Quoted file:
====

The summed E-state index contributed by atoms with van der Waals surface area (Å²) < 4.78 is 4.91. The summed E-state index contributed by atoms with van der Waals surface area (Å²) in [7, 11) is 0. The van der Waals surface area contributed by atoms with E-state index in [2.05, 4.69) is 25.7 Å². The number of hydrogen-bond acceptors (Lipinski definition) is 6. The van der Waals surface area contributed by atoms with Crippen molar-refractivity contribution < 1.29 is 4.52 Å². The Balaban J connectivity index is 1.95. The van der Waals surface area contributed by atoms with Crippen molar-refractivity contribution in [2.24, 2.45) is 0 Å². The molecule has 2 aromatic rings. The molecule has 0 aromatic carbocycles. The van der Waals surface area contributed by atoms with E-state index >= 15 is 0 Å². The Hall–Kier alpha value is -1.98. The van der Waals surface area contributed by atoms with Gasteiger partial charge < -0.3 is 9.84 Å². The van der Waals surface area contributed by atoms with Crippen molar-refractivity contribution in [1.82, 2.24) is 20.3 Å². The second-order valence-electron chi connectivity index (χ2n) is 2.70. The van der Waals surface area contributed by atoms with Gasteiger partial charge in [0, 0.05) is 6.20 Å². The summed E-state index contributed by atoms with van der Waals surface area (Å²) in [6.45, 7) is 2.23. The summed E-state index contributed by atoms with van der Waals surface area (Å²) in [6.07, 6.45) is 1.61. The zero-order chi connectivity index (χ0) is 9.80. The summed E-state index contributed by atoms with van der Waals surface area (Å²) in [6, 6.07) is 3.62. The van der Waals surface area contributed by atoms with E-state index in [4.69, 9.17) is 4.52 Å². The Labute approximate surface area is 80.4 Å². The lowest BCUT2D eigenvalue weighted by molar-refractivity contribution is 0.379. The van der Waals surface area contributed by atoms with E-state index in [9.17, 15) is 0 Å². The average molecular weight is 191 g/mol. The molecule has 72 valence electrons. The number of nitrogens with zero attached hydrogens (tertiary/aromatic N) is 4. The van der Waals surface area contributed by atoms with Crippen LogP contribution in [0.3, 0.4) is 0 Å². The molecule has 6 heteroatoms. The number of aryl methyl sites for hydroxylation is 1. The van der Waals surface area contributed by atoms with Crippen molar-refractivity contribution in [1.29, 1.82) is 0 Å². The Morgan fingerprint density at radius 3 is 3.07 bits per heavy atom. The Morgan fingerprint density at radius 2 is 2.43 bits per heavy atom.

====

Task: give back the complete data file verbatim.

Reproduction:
The summed E-state index contributed by atoms with van der Waals surface area (Å²) < 4.78 is 4.91. The summed E-state index contributed by atoms with van der Waals surface area (Å²) in [7, 11) is 0. The van der Waals surface area contributed by atoms with E-state index in [2.05, 4.69) is 25.7 Å². The number of hydrogen-bond acceptors (Lipinski definition) is 6. The van der Waals surface area contributed by atoms with Crippen molar-refractivity contribution < 1.29 is 4.52 Å². The Balaban J connectivity index is 1.95. The van der Waals surface area contributed by atoms with Crippen molar-refractivity contribution in [2.24, 2.45) is 0 Å². The molecule has 2 aromatic rings. The molecule has 0 aromatic carbocycles. The van der Waals surface area contributed by atoms with E-state index >= 15 is 0 Å². The Hall–Kier alpha value is -1.98. The van der Waals surface area contributed by atoms with Gasteiger partial charge < -0.3 is 9.84 Å². The van der Waals surface area contributed by atoms with Crippen molar-refractivity contribution in [1.82, 2.24) is 20.3 Å². The second-order valence-electron chi connectivity index (χ2n) is 2.70. The van der Waals surface area contributed by atoms with Gasteiger partial charge in [0, 0.05) is 6.20 Å². The summed E-state index contributed by atoms with van der Waals surface area (Å²) in [6.45, 7) is 2.23. The summed E-state index contributed by atoms with van der Waals surface area (Å²) in [6.07, 6.45) is 1.61. The zero-order chi connectivity index (χ0) is 9.80. The summed E-state index contributed by atoms with van der Waals surface area (Å²) in [6, 6.07) is 3.62. The van der Waals surface area contributed by atoms with E-state index in [4.69, 9.17) is 4.52 Å². The Labute approximate surface area is 80.4 Å². The lowest BCUT2D eigenvalue weighted by molar-refractivity contribution is 0.379. The van der Waals surface area contributed by atoms with E-state index in [9.17, 15) is 0 Å². The average molecular weight is 191 g/mol. The molecule has 72 valence electrons. The number of nitrogens with zero attached hydrogens (tertiary/aromatic N) is 4. The van der Waals surface area contributed by atoms with Crippen LogP contribution in [0.3, 0.4) is 0 Å². The molecule has 6 heteroatoms. The number of aryl methyl sites for hydroxylation is 1. The van der Waals surface area contributed by atoms with Crippen molar-refractivity contribution in [1.29, 1.82) is 0 Å². The Morgan fingerprint density at radius 3 is 3.07 bits per heavy atom. The Morgan fingerprint density at radius 2 is 2.43 bits per heavy atom.